Published on 6/14/2007 by Scott Parrino.
If the true measure of a great wargame is the balance it strikes between realism and fun, then SSG's Battlefront has found the sweet spot between the two. By making just a few subtle, albeit resonating, changes to their venerable Decisive Battles of WWII series, the folks at SSG have crafted a remarkably different playing experience. Thoroughly immersive, reasonably challenging, and more fun than the Great Marianas Turkey Shoot, Battlefront is what wargaming is all about.
Battlefront is a turn-based, 2D, top-down, wargame that depicts battalion level operational combat in four distinct theaters of World War Two. Saipan in the Pacific, Gazala in North Africa, Market Garden in Western Europe, and Novorossisk in Russia, are four very diverse battles presenting unique challenges that stem from differences in opponents, objectives, terrain, and force mix. There is something here for everyone.
Now, my personal experience of wargaming is deeply rooted in board games. I have fond memories of pushing cardboard counters around a foldout map to the sounds of small arms fire, painstakingly recorded from reruns of Combat!, punctuated with the occasional "Kirby, Caje, Littlejohn . . ." and "Checkmate King Two, this is White Rook, over . . . ." Nevertheless, I made the transition to computers willingly, and without a backward look (no doubt made easier by hordes of two- and four-legged creatures with no respect for boundaries). I was more than happy to let the silicon do the tedious staff work and accounting, and while I wouldn't go back if I could, I always find myself measuring games of this sort against those wonderful experiences of maps, unit counters, charts, tables, and rule books that had all the charm of the tax code.
Some games measure up pretty well: the V for Victory series from Atomic Games, Talonsoft's Battleground series, and SSG's Decisive Battles of WWII series. Others, even though they are good enough wargames, just don't capture the magic: Talonsoft's The Operational Art of War, and all of John Tiller's games for HPS. Battlefront has come the closest of any game, so far, to recreating the ambiance of board gaming, but more importantly, it recreates the fun.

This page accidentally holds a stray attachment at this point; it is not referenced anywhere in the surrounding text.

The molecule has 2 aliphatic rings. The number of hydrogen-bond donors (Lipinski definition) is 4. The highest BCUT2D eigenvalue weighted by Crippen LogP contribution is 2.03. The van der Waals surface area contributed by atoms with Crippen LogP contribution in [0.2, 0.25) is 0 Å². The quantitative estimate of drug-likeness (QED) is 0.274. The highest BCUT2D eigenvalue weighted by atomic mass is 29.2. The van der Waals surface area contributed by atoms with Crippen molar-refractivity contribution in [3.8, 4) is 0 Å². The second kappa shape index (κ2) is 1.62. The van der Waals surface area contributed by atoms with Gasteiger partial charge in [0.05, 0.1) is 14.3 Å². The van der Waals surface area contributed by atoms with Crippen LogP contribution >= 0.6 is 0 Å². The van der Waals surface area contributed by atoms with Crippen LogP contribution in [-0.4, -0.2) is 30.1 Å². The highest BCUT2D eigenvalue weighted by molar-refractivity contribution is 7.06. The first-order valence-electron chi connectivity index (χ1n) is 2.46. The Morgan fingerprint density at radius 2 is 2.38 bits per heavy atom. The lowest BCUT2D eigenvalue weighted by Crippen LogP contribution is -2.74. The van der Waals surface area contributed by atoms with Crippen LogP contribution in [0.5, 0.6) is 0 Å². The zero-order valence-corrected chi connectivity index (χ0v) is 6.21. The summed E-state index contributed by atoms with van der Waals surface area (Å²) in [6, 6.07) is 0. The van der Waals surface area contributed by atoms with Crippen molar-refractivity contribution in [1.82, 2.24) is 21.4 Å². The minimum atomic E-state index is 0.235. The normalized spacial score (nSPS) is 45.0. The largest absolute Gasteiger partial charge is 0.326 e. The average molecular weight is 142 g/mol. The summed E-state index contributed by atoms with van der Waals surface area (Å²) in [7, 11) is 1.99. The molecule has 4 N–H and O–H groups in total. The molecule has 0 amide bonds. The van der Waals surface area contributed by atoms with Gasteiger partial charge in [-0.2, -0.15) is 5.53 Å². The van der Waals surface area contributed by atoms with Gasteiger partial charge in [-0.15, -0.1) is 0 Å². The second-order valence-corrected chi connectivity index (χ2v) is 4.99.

Installation from the approximately 170 MB ZIP file downloaded from Matrix Games was quick and painless, installing the game, two PDF versions of the manual (including a printer friendly version with a white background to save ink, toner, or whatever), and the usual array of links, licenses, and readmes. For an additional sawbuck, Luddites, collectors, and the bandwidth challenged can order the box which includes a full color printed manual. Personally, I prefer the instant gratification, lower price, no shipping, and the ability to play without the CD that downloading affords, but I don't suppose everyone can be impatient, cheap, and lazy.
At the time of this review, two updates have already been released, both dealing with fairly minor issues and available for download at the Matrix Games Web site. Too many developers prefer to wait until they have accumulated a huge list of fixes before releasing an update, cost-effective to be sure, but hardly user-friendly. SSG has a history of releasing updates quickly and for continuing to support their games long after release. Each update must be applied in sequence as there is no attempt to consolidate them into a single application, lamentably an industry standard.
The game's PDF manual is better than average, being reasonably complete, logically organized, and apparently written by someone who at least gradgiated the sixth grade. There are few glaring errors (the most notable being references to tutorials, which do not exist) and anything not found there can be obtained on the forums at Matrix or SSG. The organization and layout of the manual suffer from the usual, minor, problems (exacerbated, no doubt, by time constraints) which is unfortunate, but endemic in the industry.
There are no tutorials included with Battlefront, despite the above mentioned manual references. I didn't feel the lack, finding the smallish Saipan game to be a sufficient introduction. For those that feel the need, a tutorial and walkthrough can be found on the Matrix forums. (I advise anyone contemplating the purchase of, or having purchased, a Matrix game to visit their forums. The obvious cranks and malcontents aside, the denizens there provide a tremendous amount of insight into the games, with major contributions from the developers.)